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The Art of Eating in Paris - Allard

The Art of Eating in Paris - Allard

Posted by Mr. Marin on Jun 11th 2020

Few countries offer the variety and excitement of the promise of a fine meal like France; and if France is the center of the culinary universe, then Paris is its epicenter. Cafes dot nearly every corner, humble bistros along with a cosmology of Michelin star eateries can overwhelm. Making the smart choice however is not that hard:  it's not just a matter of a good meal. You will get a good meal. It is a matter of a great meal however, and when we are lucky maybe even a great value on top. Great values are of course, relative; in this installment, perhaps even arguable. We suggest that for the quality, ambiance and professionalism of staff, Allard is an extraordinary meal, superior service, perfect ambiance and is a good value for your hard earned dollar. In the future, we will explore absolute great deals in cuisine. For now, let us shed light on one place where we drop into every Sunday afternoon when we are in Paris searching for treasures.

A handful of chefs in the world dominate high-end cuisine. Alain Ducasse is such a chef and his name is attached to dozens of establishments around the globe. Ducasse is a legend around the world, and in Paris: he is a god. In 2012, he held 21 Michelin stars making him second only to the late Joel Robuchon. He has more than 10 restaurants, bistros and Cafes in Paris alone and dozens around the world. And for Mr. Marin, none speak more to traditional bistro fare than Allard in the 6th Arrondissement of Paris...the Latin Quarter and hub of Parisian Bohemia.

Located in the heart of Saint-Germain-des-Prés, on Rue Saint Andre des Art, it remains one of the last authentic French gourmet bistros. Today still, the establishment is filled with the spirit of Marthe Allard, [mother cook] who founded the restaurant in 1932. Allard is above all the story of a peasant from the Burgundy region who traveled up to Paris carrying her sincere and generous family recipes. True to from, chef Ducasse left the menu untouched and delightfully seasonal. Below is a sampling of our recent favorites. However, we do not insist that they are alone! Hardly anything on the menu does not deserve careful consideration and one would do well to take their time and linger before making final selections. For now, Allard is in the top 5 destinations for gastronomy in the City of Light. Below are three suggestions from tight, but well edited menu. Everything on that menu is worth a mention, these are the standouts.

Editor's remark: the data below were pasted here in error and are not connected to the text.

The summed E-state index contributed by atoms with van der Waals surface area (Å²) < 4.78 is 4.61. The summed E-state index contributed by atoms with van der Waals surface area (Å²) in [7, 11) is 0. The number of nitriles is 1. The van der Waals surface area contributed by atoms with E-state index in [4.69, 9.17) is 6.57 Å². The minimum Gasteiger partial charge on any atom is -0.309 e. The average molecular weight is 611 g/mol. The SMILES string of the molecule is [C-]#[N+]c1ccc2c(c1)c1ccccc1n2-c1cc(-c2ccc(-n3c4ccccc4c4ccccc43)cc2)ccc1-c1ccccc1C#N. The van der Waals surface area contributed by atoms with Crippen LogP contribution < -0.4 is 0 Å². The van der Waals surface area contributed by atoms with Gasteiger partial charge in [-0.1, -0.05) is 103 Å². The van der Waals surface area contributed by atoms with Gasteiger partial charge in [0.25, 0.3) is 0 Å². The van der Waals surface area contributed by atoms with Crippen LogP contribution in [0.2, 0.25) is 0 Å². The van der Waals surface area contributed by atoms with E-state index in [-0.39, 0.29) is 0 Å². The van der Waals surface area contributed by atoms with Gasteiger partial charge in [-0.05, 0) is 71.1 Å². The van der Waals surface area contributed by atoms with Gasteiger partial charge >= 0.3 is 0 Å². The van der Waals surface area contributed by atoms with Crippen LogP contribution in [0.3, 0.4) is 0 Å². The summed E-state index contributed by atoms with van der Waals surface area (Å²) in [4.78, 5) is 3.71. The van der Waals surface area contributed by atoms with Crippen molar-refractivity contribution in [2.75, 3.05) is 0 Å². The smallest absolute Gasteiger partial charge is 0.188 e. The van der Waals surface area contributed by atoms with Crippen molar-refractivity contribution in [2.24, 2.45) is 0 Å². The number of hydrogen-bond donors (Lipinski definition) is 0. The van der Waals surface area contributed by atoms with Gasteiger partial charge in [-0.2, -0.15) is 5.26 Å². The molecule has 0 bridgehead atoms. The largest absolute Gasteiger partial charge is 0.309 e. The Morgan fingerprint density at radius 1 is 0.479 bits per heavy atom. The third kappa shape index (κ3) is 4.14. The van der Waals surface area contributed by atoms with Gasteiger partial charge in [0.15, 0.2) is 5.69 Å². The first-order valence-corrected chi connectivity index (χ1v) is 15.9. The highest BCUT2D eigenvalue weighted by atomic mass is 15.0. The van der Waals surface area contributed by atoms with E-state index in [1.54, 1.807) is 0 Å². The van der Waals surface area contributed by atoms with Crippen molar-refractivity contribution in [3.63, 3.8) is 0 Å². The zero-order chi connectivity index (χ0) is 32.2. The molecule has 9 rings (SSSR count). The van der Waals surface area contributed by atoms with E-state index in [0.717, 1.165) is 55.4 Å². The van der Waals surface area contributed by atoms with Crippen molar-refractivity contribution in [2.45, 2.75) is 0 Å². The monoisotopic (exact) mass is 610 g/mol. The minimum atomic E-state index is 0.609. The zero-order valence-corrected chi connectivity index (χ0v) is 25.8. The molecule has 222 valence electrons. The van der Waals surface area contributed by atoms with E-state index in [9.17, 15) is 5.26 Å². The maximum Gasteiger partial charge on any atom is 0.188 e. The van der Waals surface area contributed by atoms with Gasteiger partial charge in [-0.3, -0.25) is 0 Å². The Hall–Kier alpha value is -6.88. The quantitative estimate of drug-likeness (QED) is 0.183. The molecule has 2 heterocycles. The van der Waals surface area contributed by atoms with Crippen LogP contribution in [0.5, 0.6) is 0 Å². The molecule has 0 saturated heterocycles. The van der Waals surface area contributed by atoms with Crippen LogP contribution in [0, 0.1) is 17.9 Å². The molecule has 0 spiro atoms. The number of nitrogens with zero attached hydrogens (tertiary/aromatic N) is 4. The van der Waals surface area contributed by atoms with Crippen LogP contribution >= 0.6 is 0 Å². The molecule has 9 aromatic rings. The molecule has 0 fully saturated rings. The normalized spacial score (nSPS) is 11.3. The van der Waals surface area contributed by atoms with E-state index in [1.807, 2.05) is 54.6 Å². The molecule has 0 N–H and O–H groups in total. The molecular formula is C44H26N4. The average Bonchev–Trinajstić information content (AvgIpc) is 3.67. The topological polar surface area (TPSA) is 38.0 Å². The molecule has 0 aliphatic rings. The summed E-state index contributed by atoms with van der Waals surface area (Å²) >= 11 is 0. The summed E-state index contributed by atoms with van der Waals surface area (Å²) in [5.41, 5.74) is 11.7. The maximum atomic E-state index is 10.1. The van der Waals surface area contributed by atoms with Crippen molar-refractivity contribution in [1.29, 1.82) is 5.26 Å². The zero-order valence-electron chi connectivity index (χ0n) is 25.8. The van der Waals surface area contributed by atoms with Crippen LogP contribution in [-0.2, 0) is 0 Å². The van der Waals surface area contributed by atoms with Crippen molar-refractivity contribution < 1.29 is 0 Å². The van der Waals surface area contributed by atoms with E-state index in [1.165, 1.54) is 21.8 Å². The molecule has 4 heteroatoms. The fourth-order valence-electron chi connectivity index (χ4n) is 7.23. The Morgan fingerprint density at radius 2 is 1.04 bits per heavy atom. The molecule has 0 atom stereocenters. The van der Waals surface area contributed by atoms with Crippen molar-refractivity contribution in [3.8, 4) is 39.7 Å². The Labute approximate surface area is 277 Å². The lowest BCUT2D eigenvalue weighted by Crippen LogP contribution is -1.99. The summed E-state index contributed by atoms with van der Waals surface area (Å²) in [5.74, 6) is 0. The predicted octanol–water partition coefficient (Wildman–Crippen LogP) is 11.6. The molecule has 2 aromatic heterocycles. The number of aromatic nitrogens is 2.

Salade avec Lardon - (Curled endive, pork belly and croutons). The dressing defies's light on the palate, clean and supple. There's just enough of it to taste but get out of the way of the more important flavors of the pork and delicate endive. This salad is traditional in bistro cuisine, but the treatment here is done so well, and the lardon (pork) so generous, it has no rivals that we know.

Sole a la Meuniere - (Dover Sole in Butter Sauce) This remarkably delicate and buttery fish is meant to be shared. It comes on the bone and expertly boned at your table. Paired with a crisp white wine? Yes please and thank you. Don't swallow to soon or you'll regret that it was over much too quickly.

Isle Flotant - (Floating Island) for dessert is a bistro classic and Allard is the gold standard. Incredibly delicate poached, sweet, whipped egg whites floating atop a silky creme Anglaise dotted with bits of exotic vanilla bean. All topped with sliced almonds and a drizzle of caramel sauce. Yum. Of course, like the other dishes mentioned above, there are other options on the menu albeit limited.

The menu at Allard is concise, precise and no nonsense. It's traditional so do not expect anything foaming, live or petite on your plate. This is all good, stick to the ribs bistro food. The sides are varied and generous as is the tight wine selection. The Baba au Rum is an excellent option for dessert and the Roast Duckling for Two an alternative to the fish. Be fearless and you will be rewarded. Your wallet will take a good licking too...this bistro is not for the faint of heart. We prefer lunch here as opposed to dinner, and a full lunch for two, with modest wine and all three courses will set you back about $250 to $300 (tip included)...and worth every penny. You're in Paris, make it fun!

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